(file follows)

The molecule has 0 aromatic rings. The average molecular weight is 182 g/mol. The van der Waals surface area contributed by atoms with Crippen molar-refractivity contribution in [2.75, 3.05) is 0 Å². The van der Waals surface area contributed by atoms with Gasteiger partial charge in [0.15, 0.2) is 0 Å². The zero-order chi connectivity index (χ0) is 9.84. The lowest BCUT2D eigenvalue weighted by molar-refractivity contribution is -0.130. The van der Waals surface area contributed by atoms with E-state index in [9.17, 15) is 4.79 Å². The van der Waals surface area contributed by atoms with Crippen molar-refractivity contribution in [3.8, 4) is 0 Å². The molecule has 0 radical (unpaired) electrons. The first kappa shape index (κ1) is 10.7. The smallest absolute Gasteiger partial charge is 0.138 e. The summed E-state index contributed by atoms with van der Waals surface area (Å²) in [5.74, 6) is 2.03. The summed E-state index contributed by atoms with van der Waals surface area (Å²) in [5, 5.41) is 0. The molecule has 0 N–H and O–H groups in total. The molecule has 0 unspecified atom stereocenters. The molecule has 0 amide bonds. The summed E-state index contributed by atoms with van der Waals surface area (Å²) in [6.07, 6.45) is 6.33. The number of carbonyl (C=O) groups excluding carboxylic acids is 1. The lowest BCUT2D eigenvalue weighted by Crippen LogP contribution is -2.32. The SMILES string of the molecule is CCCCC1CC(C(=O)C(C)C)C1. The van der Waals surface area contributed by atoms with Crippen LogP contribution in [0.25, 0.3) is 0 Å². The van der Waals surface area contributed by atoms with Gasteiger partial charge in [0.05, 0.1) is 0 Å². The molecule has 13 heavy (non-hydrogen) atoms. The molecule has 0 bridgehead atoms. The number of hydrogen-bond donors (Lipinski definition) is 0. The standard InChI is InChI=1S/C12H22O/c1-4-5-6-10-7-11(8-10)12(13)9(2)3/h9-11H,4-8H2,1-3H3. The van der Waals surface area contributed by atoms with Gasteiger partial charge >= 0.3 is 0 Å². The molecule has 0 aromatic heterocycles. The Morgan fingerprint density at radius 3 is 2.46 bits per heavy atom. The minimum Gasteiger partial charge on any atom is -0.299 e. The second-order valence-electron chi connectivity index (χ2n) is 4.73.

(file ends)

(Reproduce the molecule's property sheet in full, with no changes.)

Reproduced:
The molecule has 0 aromatic rings. The average molecular weight is 182 g/mol. The van der Waals surface area contributed by atoms with Crippen molar-refractivity contribution in [2.75, 3.05) is 0 Å². The van der Waals surface area contributed by atoms with Gasteiger partial charge in [0.15, 0.2) is 0 Å². The zero-order chi connectivity index (χ0) is 9.84. The lowest BCUT2D eigenvalue weighted by molar-refractivity contribution is -0.130. The van der Waals surface area contributed by atoms with E-state index in [9.17, 15) is 4.79 Å². The van der Waals surface area contributed by atoms with Crippen molar-refractivity contribution in [3.8, 4) is 0 Å². The molecule has 0 radical (unpaired) electrons. The first kappa shape index (κ1) is 10.7. The smallest absolute Gasteiger partial charge is 0.138 e. The summed E-state index contributed by atoms with van der Waals surface area (Å²) in [5.74, 6) is 2.03. The summed E-state index contributed by atoms with van der Waals surface area (Å²) in [5, 5.41) is 0. The molecule has 0 N–H and O–H groups in total. The molecule has 0 unspecified atom stereocenters. The molecule has 0 amide bonds. The summed E-state index contributed by atoms with van der Waals surface area (Å²) in [6.07, 6.45) is 6.33. The number of carbonyl (C=O) groups excluding carboxylic acids is 1. The lowest BCUT2D eigenvalue weighted by Crippen LogP contribution is -2.32. The SMILES string of the molecule is CCCCC1CC(C(=O)C(C)C)C1. The van der Waals surface area contributed by atoms with Crippen LogP contribution in [0.25, 0.3) is 0 Å². The van der Waals surface area contributed by atoms with Gasteiger partial charge in [0.05, 0.1) is 0 Å². The molecule has 13 heavy (non-hydrogen) atoms. The molecule has 0 bridgehead atoms. The number of hydrogen-bond donors (Lipinski definition) is 0. The standard InChI is InChI=1S/C12H22O/c1-4-5-6-10-7-11(8-10)12(13)9(2)3/h9-11H,4-8H2,1-3H3. The van der Waals surface area contributed by atoms with Gasteiger partial charge >= 0.3 is 0 Å². The molecule has 0 aromatic heterocycles. The Morgan fingerprint density at radius 3 is 2.46 bits per heavy atom. The minimum Gasteiger partial charge on any atom is -0.299 e. The second-order valence-electron chi connectivity index (χ2n) is 4.73.